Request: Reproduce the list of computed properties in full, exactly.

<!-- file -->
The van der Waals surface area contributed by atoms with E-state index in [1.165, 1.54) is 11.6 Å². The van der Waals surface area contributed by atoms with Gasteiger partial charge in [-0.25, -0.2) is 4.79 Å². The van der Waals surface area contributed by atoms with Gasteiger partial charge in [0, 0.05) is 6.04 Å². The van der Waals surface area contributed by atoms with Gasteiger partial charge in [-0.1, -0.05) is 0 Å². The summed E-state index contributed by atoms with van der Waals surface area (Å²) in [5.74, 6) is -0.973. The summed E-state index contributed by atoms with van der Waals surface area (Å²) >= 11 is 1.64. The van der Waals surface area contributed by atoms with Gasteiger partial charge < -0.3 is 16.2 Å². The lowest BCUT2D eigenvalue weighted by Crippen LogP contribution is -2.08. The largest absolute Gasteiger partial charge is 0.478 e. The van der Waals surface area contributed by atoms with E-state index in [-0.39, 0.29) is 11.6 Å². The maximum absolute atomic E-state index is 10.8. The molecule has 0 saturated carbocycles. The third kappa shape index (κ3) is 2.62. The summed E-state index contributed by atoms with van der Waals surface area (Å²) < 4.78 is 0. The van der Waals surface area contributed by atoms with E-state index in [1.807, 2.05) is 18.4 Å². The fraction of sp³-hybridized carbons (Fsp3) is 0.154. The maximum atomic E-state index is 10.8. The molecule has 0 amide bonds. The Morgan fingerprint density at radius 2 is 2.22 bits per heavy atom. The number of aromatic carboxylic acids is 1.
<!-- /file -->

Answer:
The van der Waals surface area contributed by atoms with E-state index in [1.165, 1.54) is 11.6 Å². The van der Waals surface area contributed by atoms with Gasteiger partial charge in [-0.25, -0.2) is 4.79 Å². The van der Waals surface area contributed by atoms with Gasteiger partial charge in [0, 0.05) is 6.04 Å². The van der Waals surface area contributed by atoms with Gasteiger partial charge in [-0.1, -0.05) is 0 Å². The summed E-state index contributed by atoms with van der Waals surface area (Å²) in [5.74, 6) is -0.973. The summed E-state index contributed by atoms with van der Waals surface area (Å²) >= 11 is 1.64. The van der Waals surface area contributed by atoms with Gasteiger partial charge < -0.3 is 16.2 Å². The lowest BCUT2D eigenvalue weighted by Crippen LogP contribution is -2.08. The largest absolute Gasteiger partial charge is 0.478 e. The van der Waals surface area contributed by atoms with E-state index in [-0.39, 0.29) is 11.6 Å². The maximum absolute atomic E-state index is 10.8. The molecule has 0 saturated carbocycles. The third kappa shape index (κ3) is 2.62. The summed E-state index contributed by atoms with van der Waals surface area (Å²) < 4.78 is 0. The van der Waals surface area contributed by atoms with E-state index in [1.807, 2.05) is 18.4 Å². The fraction of sp³-hybridized carbons (Fsp3) is 0.154. The maximum atomic E-state index is 10.8. The molecule has 0 amide bonds. The Morgan fingerprint density at radius 2 is 2.22 bits per heavy atom. The number of aromatic carboxylic acids is 1.